Among the best productions to find a home in the Owen Theatre at the Goodman this past year was “Feast,” a series of provocative vignettes devised by the teens of the Albany Park Theater Project and directed by artistic director David Feiner. More than a theater workshop intensive, APTP provides tutoring and legal services to students and their families. Art making comes along with a healthy dose of activism at APTP and the results are inspiring both on and off stage with many of the theater’s participants being the first in their families to attend college.
With a finger on the pulse of the often-divisive ongoing cultural conversation around gender and sexuality, Philip Dawkins’ queer comedy of manners, “Charm,” was an enormous success with critics and audiences alike. Yet Dawkins is anything but opportunistic. His work is deeply personal and yet, as demonstrated by the more than half dozen productions of “Failure: A Love Story,” is also universal in its appeal. About Face Theatre will stage his next play, “Le Switch,” which will surely serve as an ideal setting for Dawkins’ deep vision of what it means to be young and queer in the twenty-first century.
Since “Venus in Fur,” director Joanie Schultz has tackled controversial subject matter with startling confidence. Whether taking on religious fundamentalism (“Martyr”) or the deterioration of the mind (“Rest”), Schultz clearly feels at home where others might rile in discomfort. She is sure to make waves this winter at Victory Gardens with Sarah Gubbins’ “Cocked,” an intimate work about love, family and guns.
Line Tyrone Phillips up against the most passionate and determined dreamer and he’ll out match their will any day. It is that relentless drive that has allowed him to carve out a space in Chicago theater as not only one of the most commanding young actors but a respected artistic director as well. Phillips is the head of Definition Theatre Company, a group dedicated to reflecting the true multicultural representation of America. “Stay in it,” the company’s tagline, is also his personal mantra. With the path he’s on you can guarantee he won’t be giving up any time soon.
While Redmoon may have shuttered its doors for good, the company’s former artistic director and pioneering puppeteer Blair Thomas continues to inspire delight and awe in his audiences in and through his ingenious designs. In Chicago, Thomas has single-handedly put the “show” back in “puppet show” with his touring productions and work with the Chicago International Puppet Theater Festival, which will return in 2017 to high expectations.
Take a look at Martin Morrow’s schedule and you’ll find a working comedian who is performing somewhere in Chicago nearly every night of the week (and sometimes two or three times in a day). Name a venue or showcase and he’s likely been a part of it: Lincoln Lodge, Comedians You Should Know, The Wiggle Room, Laugh Factory, Impress These Apes… the list goes on. In November and December, amid the rest of his busybodying, he joined the cast of Second City’s “Holidazed & Confused.” In January he’ll return to stand-up, opening for Hari Kondabolu at The Hideout as part of the comedy portion of Tomorrow Never Knows.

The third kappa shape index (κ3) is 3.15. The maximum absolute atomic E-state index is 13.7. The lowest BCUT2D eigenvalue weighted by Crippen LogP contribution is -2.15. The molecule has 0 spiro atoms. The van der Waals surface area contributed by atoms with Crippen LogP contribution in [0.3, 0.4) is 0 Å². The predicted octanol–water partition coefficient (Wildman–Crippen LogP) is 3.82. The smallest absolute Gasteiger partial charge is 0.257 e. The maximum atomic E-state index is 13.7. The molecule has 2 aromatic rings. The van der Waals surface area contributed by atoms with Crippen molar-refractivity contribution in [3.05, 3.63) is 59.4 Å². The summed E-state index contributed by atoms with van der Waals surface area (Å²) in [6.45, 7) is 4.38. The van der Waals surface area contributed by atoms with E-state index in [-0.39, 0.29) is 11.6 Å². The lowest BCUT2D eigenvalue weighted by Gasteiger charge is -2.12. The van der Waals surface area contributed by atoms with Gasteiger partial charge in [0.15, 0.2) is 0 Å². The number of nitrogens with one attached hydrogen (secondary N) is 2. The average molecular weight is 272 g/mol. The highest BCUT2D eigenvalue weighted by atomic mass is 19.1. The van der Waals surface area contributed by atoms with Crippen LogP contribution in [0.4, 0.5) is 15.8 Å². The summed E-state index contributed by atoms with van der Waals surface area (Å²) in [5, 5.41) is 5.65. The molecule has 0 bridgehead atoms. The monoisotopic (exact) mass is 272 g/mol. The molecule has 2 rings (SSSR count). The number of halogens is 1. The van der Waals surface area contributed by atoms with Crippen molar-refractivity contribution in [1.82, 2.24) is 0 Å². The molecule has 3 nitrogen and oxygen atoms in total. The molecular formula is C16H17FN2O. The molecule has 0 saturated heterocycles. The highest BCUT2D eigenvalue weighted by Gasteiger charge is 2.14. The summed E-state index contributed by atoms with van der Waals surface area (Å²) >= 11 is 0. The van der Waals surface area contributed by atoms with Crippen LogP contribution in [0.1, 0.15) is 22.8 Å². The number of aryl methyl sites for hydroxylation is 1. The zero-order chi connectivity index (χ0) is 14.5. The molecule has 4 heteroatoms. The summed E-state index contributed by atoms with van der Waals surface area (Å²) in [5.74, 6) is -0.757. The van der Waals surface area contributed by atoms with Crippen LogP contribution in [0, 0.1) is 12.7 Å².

Sculptor, choreographer and performer Erica Mott works with crews of creative collaborators—dramaturgs, video designers, vocal coaches, installation artists and her longtime creative partner composer Ryan Ingebritsen—to create complex, interdisciplinary productions underpinned by extensive cultural research. “Cowboys and Vikings,” her trilogy exploring masculine archetypes, toured the city in 2015, in a series of site-specific performances. Most daring was her raw, challenging-to-sit-through “technopera” “3 Singers,” a heavily researched sensory onslaught of sound and visual detail that explored women’s rights in the textile industry.
T.J. Jagodowski and David Pasquesi
“Riding the glory of being failed theater owners as long as that will last.” That was the pitch-perfect response David Pasquesi, one half of beloved comedy duo TJ & Dave, gave us regarding the current state of their comedy career after walking away from The Mission, their ambitious theater within a theater at iO. Come springtime, the duo will be taking their inventive “Stolen House” show on the road to New York. To hold you over, you can check out their co-written book on improv “Improvisation at the Speed of Life” for advice on riding your own glorious failures.
Theatrical wizard Gary Griffin continues to enjoy an international directing career. As the associate artistic director of the fabled Chicago Shakespeare Theater, Griffin’s input and vision are integral to CST’s endless triumphs. The ensemble work ethic and sense of character-driven storytelling he’s honed keep Griffin’s skillful captaining in demand here and abroad, reflecting the glow of our city’s unique theater scene. His critically acclaimed production of “Honeymoon in Vegas” trod the Broadway boards in 2015.
Most professional touring dance companies are stationed on the North Side or clustered around downtown and run community-engagement programs that reach out into South Side neighborhoods and schools. Then there’s Vershawn Ward’s Afro-contemporary Red Clay Dance, which calls Fuller Park home and performs on South Side stages, bringing dance education and socially conscious performances to underserved communities. Their next Chicago performance, a restaging of “#SAYHERNAME,” Ward’s solo piece that examines the criminalization of black female activists, is scheduled for late February at the Ruth Page Center for the Arts.